Fish (short for Friendly Interactive Shell) is a Unix shell that aims to be more interactive and user-friendly than other shells such as the Bourne Shell (sh) or the Bourne Again Shell (bash).


Some of the features that make Fish more user-friendly include:

  • Syntax highlighting: Fish automatically highlights different parts of the command line to make it easier to read and understand.
  • Autosuggestions: As you type a command, Fish will suggest possible completions based on your history and the contents of your directories.
  • Web-based configuration: Fish provides a web-based interface for configuring and customizing the shell, which can be accessed by running the fish_config command.
  • Consistency: Fish has a consistent syntax and naming conventions for its commands, which can make it easier to learn and use.
  • Fish also includes a number of other features that can be useful for users, such as tab completion, history search, and support for plugins and themes. It is available for most Unix-like operating systems, including Linux, macOS, and BSD.


To install on macOS or Linux using Homebrew(Linuxbrew):

// Install fish using HomeBrew on macOS 
❯ brew install fish

Once installed, enter fish to start the shell:

❯ fish
Welcome to fish, the friendly interactive shell
Type help for instructions on how to use fish
you@hostname ~>

To make fish your default shell, you can add the fish executable, which was added to your $PATH, to your /etc/shells:

❯ which fish

❯ echo /usr/local/bin/fish | sudo tee -a /etc/shells

Then change your default shell with the below command:

❯ chsh -s /usr/local/bin/fish

To get familiar with the basics I recommend reading through the official tutorial.


The main configuraton file is ~/.config/fish/ Coming from bash and zsh I found the fish for bash users reference really helpfull.

Below is a snippet from my at the time of this article:

# set default editor to Neovim
set -gx EDITOR nvim

# set VIM key bindings
function fish_user_key_bindings
    bind yy fish_clipboard_copy
    bind Y fish_clipboard_copy
    bind p fish_clipboard_paste

# disable greeting
set fish_greeting

# Set the maximum number of open file descriptors.
ulimit -n 10240 

# Force true-color support on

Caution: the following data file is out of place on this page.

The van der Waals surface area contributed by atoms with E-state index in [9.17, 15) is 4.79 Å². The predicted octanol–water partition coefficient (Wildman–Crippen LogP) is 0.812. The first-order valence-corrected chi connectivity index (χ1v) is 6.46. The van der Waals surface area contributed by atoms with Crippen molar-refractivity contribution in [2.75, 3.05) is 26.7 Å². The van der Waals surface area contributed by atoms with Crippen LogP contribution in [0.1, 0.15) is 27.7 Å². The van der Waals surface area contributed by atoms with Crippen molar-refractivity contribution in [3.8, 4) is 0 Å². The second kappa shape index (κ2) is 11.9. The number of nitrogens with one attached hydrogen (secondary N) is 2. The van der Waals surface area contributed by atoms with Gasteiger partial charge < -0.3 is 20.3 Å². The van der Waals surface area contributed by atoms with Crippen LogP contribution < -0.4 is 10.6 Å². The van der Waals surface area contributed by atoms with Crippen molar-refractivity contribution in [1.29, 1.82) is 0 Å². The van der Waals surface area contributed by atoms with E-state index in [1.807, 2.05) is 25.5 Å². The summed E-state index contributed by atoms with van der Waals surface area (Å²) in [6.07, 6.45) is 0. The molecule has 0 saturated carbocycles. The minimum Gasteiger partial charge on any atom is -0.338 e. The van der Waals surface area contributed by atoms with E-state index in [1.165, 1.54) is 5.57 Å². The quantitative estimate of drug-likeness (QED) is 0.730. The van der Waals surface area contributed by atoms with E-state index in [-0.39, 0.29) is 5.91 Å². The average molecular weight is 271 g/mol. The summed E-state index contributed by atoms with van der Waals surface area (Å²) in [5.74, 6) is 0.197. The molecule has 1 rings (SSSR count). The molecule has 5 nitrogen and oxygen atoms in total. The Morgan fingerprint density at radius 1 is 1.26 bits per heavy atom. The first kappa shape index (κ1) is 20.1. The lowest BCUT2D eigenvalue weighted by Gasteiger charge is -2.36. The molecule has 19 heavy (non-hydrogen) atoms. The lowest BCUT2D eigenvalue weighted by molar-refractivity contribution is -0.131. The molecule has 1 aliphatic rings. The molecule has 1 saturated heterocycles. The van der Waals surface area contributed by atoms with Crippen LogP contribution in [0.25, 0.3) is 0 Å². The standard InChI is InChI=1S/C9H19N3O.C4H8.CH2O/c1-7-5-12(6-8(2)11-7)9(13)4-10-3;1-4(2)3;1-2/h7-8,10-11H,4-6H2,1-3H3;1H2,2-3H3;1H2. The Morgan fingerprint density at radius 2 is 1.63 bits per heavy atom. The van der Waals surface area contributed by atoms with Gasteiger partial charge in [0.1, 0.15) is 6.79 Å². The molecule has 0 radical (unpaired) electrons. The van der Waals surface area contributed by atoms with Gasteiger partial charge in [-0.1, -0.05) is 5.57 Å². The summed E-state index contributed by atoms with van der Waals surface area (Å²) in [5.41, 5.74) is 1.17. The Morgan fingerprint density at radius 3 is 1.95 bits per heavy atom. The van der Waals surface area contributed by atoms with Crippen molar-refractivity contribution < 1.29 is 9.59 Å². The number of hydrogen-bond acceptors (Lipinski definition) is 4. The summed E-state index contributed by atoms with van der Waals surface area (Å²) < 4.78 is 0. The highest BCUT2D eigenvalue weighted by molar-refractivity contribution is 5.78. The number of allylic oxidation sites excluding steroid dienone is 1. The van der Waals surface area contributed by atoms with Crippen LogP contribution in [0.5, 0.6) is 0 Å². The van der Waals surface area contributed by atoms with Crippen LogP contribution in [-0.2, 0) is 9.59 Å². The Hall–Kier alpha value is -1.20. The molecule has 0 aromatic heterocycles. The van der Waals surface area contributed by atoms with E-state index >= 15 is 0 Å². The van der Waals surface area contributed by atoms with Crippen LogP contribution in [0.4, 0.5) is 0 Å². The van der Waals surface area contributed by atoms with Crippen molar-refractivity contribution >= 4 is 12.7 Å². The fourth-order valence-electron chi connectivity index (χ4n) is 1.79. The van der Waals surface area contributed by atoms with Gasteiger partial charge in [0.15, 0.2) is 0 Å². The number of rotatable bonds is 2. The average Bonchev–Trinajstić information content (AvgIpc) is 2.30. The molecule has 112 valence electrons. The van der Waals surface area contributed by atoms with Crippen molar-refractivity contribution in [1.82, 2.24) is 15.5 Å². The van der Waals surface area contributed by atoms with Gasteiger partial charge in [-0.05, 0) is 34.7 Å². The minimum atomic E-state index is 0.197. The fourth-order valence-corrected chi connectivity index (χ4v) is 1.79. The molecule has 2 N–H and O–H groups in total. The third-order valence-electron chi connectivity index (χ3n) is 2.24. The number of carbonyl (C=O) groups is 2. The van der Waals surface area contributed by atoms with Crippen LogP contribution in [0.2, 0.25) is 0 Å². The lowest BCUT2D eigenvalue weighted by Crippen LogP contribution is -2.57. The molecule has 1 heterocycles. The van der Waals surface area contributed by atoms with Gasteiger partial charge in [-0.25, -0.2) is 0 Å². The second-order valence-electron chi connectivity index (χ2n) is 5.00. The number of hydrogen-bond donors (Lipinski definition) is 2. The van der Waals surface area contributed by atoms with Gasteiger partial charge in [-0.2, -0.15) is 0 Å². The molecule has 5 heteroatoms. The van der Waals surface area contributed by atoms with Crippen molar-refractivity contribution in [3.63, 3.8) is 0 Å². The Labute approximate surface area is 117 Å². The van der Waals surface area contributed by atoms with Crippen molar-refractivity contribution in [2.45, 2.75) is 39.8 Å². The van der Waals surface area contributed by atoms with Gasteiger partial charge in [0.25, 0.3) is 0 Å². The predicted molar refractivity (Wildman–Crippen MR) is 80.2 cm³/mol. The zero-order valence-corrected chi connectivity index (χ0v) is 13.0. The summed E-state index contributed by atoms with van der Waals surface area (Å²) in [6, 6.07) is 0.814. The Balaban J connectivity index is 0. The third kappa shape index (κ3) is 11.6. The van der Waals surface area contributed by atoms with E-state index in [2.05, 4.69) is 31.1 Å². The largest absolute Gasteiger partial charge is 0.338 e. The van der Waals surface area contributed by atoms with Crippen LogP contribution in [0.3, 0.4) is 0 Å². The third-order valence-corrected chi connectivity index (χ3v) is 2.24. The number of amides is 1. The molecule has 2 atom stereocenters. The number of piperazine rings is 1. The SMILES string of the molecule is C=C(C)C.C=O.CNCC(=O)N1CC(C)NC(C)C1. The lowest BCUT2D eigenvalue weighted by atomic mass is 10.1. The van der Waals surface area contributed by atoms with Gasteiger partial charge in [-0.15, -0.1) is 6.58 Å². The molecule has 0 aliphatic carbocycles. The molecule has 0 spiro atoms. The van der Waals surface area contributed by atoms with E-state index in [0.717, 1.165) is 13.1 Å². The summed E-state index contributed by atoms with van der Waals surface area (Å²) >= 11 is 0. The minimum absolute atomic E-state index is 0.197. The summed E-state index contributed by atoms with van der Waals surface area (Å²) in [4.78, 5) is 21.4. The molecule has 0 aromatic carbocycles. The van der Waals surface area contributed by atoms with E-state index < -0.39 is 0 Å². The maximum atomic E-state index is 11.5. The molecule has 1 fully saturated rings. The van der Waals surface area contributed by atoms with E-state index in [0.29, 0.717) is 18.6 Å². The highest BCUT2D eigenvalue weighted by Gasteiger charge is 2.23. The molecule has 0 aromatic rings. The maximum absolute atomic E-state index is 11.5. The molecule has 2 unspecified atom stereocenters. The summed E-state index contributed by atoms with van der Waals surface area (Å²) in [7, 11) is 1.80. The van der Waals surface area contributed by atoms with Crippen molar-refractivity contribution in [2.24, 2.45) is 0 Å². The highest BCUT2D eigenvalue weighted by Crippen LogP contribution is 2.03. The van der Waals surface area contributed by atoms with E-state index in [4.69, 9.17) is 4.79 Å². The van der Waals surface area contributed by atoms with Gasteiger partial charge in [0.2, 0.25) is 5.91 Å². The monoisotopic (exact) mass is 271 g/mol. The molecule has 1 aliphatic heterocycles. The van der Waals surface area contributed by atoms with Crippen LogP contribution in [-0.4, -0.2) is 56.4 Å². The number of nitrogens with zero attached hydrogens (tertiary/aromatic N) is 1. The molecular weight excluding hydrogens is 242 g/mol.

set -g fish_term24bit 1

# Update $PATH
set -gx PATH bin $PATH
set -gx PATH ~/bin $PATH
set -gx PATH ~/.local/bin $PATH

# Add Rust to $PATH
set -U fish_user_paths $HOME/.cargo/bin $fish_user_paths

# aliases
alias v "nvim"
alias vi "nvim"
alias vim "nvim"
alias t "tmux"
alias sf "source ~/.config/fish/"
alias tmuxrc "vim ~/development/dotfiles/tmux/tmux.conf"
alias fishrc "vim ~/development/dotfiles/fish/"
alias vimrc "vim ~/development/dotfiles/nvim"

# Git
alias gs "git status"
alias ga "git add -A"
alias gl "git log"
alias gd "git diff"
alias gcm "git commit -m"
alias gma "git commit -am"
alias gb "git branch"
alias gc "git checkout"
alias gp "git push"
alias gw "git clone --bare"
alias gf "git fetch --all"

# exa
if type -q exa
  alias ll "exa -l -g --icons"
  alias ls "exa --icons"
  alias lla "ll -a"
  alias tree "exa --tree --level 2 --icons --long --all --ignore-glob '.git|node_modules|*.pyc|__pycache__/.DS_Store'"

source /usr/local/opt/asdf/libexec/

# Pipx
set -gx PATH $HOME/.local/bin $PATH
set -gx PIPX_DEFAULT_PYTHON $HOME/.asdf/shims/python

# fzf
# nav with tab
set FZF_DEFAULT_OPTS "--bind=shift-tab:up,tab:down"

# rosepine

# zoxide
zoxide init fish | source

# Starship prompt
starship init fish | source

Below are screenshots from my current terminal configuration using Kitty, Fish, Starship, Exa and a rose-pine colour palette.

It is really easy to move to fish and like that autosuggestions and other features are built-in. Opening new terminal windows loads instantly with the prompt ready for action. I hope my article has convinced you to give fish a try, I just love it!